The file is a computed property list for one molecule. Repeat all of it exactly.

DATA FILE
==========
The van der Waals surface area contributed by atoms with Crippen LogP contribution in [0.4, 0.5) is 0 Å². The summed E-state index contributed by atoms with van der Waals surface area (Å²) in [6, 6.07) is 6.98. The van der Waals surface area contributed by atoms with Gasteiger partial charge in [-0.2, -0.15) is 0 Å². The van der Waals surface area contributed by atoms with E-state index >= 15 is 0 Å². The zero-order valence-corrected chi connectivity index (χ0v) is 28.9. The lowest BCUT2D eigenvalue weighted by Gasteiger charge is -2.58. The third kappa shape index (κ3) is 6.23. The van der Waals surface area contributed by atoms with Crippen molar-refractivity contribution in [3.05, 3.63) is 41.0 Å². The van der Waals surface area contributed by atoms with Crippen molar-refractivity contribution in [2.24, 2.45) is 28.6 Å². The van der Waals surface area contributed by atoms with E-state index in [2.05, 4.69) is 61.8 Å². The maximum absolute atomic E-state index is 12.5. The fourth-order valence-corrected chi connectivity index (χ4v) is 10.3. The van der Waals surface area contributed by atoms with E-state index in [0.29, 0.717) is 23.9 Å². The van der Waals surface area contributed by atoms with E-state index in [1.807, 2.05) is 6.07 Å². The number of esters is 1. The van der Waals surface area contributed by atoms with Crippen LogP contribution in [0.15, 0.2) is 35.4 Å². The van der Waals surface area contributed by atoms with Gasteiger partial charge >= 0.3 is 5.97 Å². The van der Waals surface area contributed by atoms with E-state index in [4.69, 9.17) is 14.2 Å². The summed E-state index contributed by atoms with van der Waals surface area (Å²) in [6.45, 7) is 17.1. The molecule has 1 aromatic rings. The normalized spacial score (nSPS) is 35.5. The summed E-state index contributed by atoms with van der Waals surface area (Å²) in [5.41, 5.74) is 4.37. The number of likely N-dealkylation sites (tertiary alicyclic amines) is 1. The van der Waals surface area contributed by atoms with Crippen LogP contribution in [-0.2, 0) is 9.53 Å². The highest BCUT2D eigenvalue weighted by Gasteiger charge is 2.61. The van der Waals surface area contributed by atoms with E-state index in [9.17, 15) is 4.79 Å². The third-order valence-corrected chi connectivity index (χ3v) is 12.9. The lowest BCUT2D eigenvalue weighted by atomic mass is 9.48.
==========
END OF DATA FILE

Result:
The van der Waals surface area contributed by atoms with Crippen LogP contribution in [0.4, 0.5) is 0 Å². The summed E-state index contributed by atoms with van der Waals surface area (Å²) in [6, 6.07) is 6.98. The van der Waals surface area contributed by atoms with Gasteiger partial charge in [-0.2, -0.15) is 0 Å². The van der Waals surface area contributed by atoms with E-state index >= 15 is 0 Å². The zero-order valence-corrected chi connectivity index (χ0v) is 28.9. The lowest BCUT2D eigenvalue weighted by Gasteiger charge is -2.58. The third kappa shape index (κ3) is 6.23. The van der Waals surface area contributed by atoms with Crippen molar-refractivity contribution in [3.05, 3.63) is 41.0 Å². The van der Waals surface area contributed by atoms with Crippen molar-refractivity contribution in [2.24, 2.45) is 28.6 Å². The van der Waals surface area contributed by atoms with E-state index in [2.05, 4.69) is 61.8 Å². The maximum absolute atomic E-state index is 12.5. The fourth-order valence-corrected chi connectivity index (χ4v) is 10.3. The van der Waals surface area contributed by atoms with E-state index in [0.29, 0.717) is 23.9 Å². The van der Waals surface area contributed by atoms with E-state index in [1.807, 2.05) is 6.07 Å². The number of esters is 1. The van der Waals surface area contributed by atoms with Crippen LogP contribution in [0.15, 0.2) is 35.4 Å². The van der Waals surface area contributed by atoms with Gasteiger partial charge >= 0.3 is 5.97 Å². The van der Waals surface area contributed by atoms with E-state index in [4.69, 9.17) is 14.2 Å². The summed E-state index contributed by atoms with van der Waals surface area (Å²) in [6.45, 7) is 17.1. The molecule has 1 aromatic rings. The normalized spacial score (nSPS) is 35.5. The summed E-state index contributed by atoms with van der Waals surface area (Å²) in [5.41, 5.74) is 4.37. The number of likely N-dealkylation sites (tertiary alicyclic amines) is 1. The van der Waals surface area contributed by atoms with Crippen LogP contribution in [-0.2, 0) is 9.53 Å². The highest BCUT2D eigenvalue weighted by Gasteiger charge is 2.61. The van der Waals surface area contributed by atoms with E-state index in [9.17, 15) is 4.79 Å². The third-order valence-corrected chi connectivity index (χ3v) is 12.9. The lowest BCUT2D eigenvalue weighted by atomic mass is 9.48.